PROGRAMMING NOTE: We’ll be off for Thanksgiving this Thursday and Friday but back to our normal schedule on Monday, Nov. 27.
‘A BELLWETHER’ — New York Gov. Kathy Hochul is proposing to make her state the first in the nation to require hospitals to adopt minimum cybersecurity standards — and plans $500 million to back her plan.
The Democrat’s administration wants hospitals to establish a cyberdefense program, take up defensive infrastructure, craft plans for potential attacks and test their plans. Hospitals could take advantage of the $500 million to boost their defenses.
“If it goes through, it would act as a bellwether for other states,” Carter Groome, CEO of health care risk management consulting firm First Health Advisory, told Pulse. “I’d watch California and Massachusetts to make similar moves.”
Cyberattacks threaten patients’ data and put lives at risk when care is disrupted. Hochul’s effort comes after a cyberattack at two hospitals in the state last month that forced them to divert patients to other facilities.
Since the beginning of 2022, millions of New Yorkers have had their health data breached, according to a POLITICO analysis of HHS data. Across the country, health data breaches have exploded this year, on pace to double last year’s total, as health care undergoes a digital transformation.
The reaction: Cyber groups see Hochul’s proposal as a significant step, but are calling for changes in her plan.
Mari Savickis, vice president for public policy at the College of Healthcare Information Management Executives, told Pulse the proposal’s grant opportunities are crucial. But she said requiring hospitals to report incidents within two hours, as called for in Hochul’s plan, isn’t feasible and would put patients at risk. Savickis would like to see the state expand the regulations to other providers, including long-term post-acute care facilities.
Dr. Tina Shah, AI firm Abridge’s chief clinical officer and former adviser to the U.S. surgeon general, said the plan needs to be implemented in a way that doesn’t cause undue burden on clinicians.
Proposals for the proposal: Savickis fears that a patchwork of state laws could make compliance more difficult.
And Lee Kim, senior principal of cybersecurity and privacy at the Healthcare Information and Management Systems Society, said the proposal could do more to address cybersecurity training for cyber professionals.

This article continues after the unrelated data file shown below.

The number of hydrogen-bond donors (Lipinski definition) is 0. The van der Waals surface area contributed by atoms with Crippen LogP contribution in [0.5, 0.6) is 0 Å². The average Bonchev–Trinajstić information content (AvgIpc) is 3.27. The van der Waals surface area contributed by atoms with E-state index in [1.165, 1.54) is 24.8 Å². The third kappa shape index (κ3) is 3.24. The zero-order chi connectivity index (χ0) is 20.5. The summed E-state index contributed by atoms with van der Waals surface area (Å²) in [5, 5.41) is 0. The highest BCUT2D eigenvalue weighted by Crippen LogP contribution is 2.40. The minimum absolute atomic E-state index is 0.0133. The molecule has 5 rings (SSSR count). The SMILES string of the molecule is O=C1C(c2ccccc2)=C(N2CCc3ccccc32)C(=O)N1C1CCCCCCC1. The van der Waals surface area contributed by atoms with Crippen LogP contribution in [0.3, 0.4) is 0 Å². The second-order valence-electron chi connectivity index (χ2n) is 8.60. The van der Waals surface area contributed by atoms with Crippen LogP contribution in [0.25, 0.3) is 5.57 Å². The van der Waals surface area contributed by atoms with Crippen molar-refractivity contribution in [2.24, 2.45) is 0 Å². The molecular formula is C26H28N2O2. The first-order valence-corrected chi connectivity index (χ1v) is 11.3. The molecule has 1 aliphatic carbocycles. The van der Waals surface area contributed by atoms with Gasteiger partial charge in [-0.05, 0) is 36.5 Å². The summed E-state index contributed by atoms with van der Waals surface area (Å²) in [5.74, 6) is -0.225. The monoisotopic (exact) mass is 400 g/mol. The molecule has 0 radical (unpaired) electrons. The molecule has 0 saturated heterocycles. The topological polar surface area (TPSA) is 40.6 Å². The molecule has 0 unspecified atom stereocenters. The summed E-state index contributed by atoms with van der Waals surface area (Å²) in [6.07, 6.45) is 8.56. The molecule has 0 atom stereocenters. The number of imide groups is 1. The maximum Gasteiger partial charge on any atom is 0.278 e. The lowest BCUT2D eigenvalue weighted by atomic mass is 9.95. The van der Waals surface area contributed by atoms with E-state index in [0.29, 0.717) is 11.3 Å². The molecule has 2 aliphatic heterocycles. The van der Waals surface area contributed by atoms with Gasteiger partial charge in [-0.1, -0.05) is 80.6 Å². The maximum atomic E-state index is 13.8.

What’s next: The state is taking comments on the plan through Feb. 5. Separately, Sen. Mark Warner (D-Va.), chair of the Senate Intelligence Committee, is crafting federal legislation that could set minimum national cyber standards.
TODAY ON OUR PULSE CHECK PODCAST, host Kelly Hooper talks with POLITICO health care reporter Chelsea Cirruzzo about the CDC’s plan to distribute to providers additional doses of a shot protecting infants from severe RSV amid shortages.
FIRST LADY, MENTAL HEALTH ADVOCATE DIES — Former first lady Rosalynn Carter died on Sunday, the Carter Center announced.
Her family said last week that Carter, 96, had entered hospice care. Her husband, former President Jimmy Carter, has been in hospice care since February.
Rosalynn Carter was credited with expanding the role of the first lady, becoming a trusted adviser, POLITICO’s David Cohen reports. She was a strong advocate of mental health care when the issue was more stigmatized than it is today, serving as an honorary member of the President’s Commission on Mental Health and lobbying for the Mental Health Systems Act of 1980.
“She leaves a legacy,” said historian E. Stanly Godbold, author of “Jimmy and Rosalynn Carter: A Biography,” “of improved care for the mentally ill, help for the vulnerable in American society … and the advancement of human rights around the globe.”
WORRIED ABOUT RESPIRATORY VIRUSES — More than a third of Americans are worried that they or a family member will get the flu, Covid-19 or respiratory syncytial virus in the next three months, according to a survey by the Annenberg Public Policy Center of the University of Pennsylvania, Chelsea reports.